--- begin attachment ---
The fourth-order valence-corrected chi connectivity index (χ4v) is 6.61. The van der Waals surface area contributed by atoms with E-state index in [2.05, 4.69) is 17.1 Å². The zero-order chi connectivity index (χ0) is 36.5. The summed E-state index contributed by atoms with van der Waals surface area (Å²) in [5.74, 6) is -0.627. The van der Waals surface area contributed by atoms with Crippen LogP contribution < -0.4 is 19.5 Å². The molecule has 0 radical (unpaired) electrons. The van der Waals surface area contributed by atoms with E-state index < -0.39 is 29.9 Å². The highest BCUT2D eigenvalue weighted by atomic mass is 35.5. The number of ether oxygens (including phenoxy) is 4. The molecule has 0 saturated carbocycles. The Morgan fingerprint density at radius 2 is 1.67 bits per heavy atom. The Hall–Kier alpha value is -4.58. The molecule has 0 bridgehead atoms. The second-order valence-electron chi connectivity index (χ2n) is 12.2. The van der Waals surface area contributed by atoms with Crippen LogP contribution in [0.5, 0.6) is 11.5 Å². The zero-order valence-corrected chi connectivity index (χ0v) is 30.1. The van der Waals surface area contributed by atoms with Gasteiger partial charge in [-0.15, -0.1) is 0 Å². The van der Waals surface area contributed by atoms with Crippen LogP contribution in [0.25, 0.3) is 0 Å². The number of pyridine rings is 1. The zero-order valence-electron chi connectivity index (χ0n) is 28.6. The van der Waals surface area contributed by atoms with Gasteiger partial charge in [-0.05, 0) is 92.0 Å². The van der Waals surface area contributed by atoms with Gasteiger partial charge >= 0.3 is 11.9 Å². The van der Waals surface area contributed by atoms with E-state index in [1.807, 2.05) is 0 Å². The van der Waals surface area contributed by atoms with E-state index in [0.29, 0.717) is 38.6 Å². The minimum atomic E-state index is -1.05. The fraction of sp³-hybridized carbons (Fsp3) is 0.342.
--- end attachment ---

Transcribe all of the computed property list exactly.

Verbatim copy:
The fourth-order valence-corrected chi connectivity index (χ4v) is 6.61. The van der Waals surface area contributed by atoms with E-state index in [2.05, 4.69) is 17.1 Å². The zero-order chi connectivity index (χ0) is 36.5. The summed E-state index contributed by atoms with van der Waals surface area (Å²) in [5.74, 6) is -0.627. The van der Waals surface area contributed by atoms with Crippen LogP contribution < -0.4 is 19.5 Å². The molecule has 0 radical (unpaired) electrons. The van der Waals surface area contributed by atoms with E-state index < -0.39 is 29.9 Å². The highest BCUT2D eigenvalue weighted by atomic mass is 35.5. The number of ether oxygens (including phenoxy) is 4. The molecule has 0 saturated carbocycles. The Morgan fingerprint density at radius 2 is 1.67 bits per heavy atom. The Hall–Kier alpha value is -4.58. The molecule has 0 bridgehead atoms. The second-order valence-electron chi connectivity index (χ2n) is 12.2. The van der Waals surface area contributed by atoms with Crippen LogP contribution in [0.5, 0.6) is 11.5 Å². The zero-order valence-corrected chi connectivity index (χ0v) is 30.1. The van der Waals surface area contributed by atoms with Gasteiger partial charge in [-0.15, -0.1) is 0 Å². The van der Waals surface area contributed by atoms with Crippen LogP contribution in [0.25, 0.3) is 0 Å². The number of pyridine rings is 1. The zero-order valence-electron chi connectivity index (χ0n) is 28.6. The van der Waals surface area contributed by atoms with Gasteiger partial charge in [-0.05, 0) is 92.0 Å². The van der Waals surface area contributed by atoms with Gasteiger partial charge >= 0.3 is 11.9 Å². The van der Waals surface area contributed by atoms with E-state index in [1.807, 2.05) is 0 Å². The van der Waals surface area contributed by atoms with E-state index in [0.29, 0.717) is 38.6 Å². The minimum atomic E-state index is -1.05. The fraction of sp³-hybridized carbons (Fsp3) is 0.342.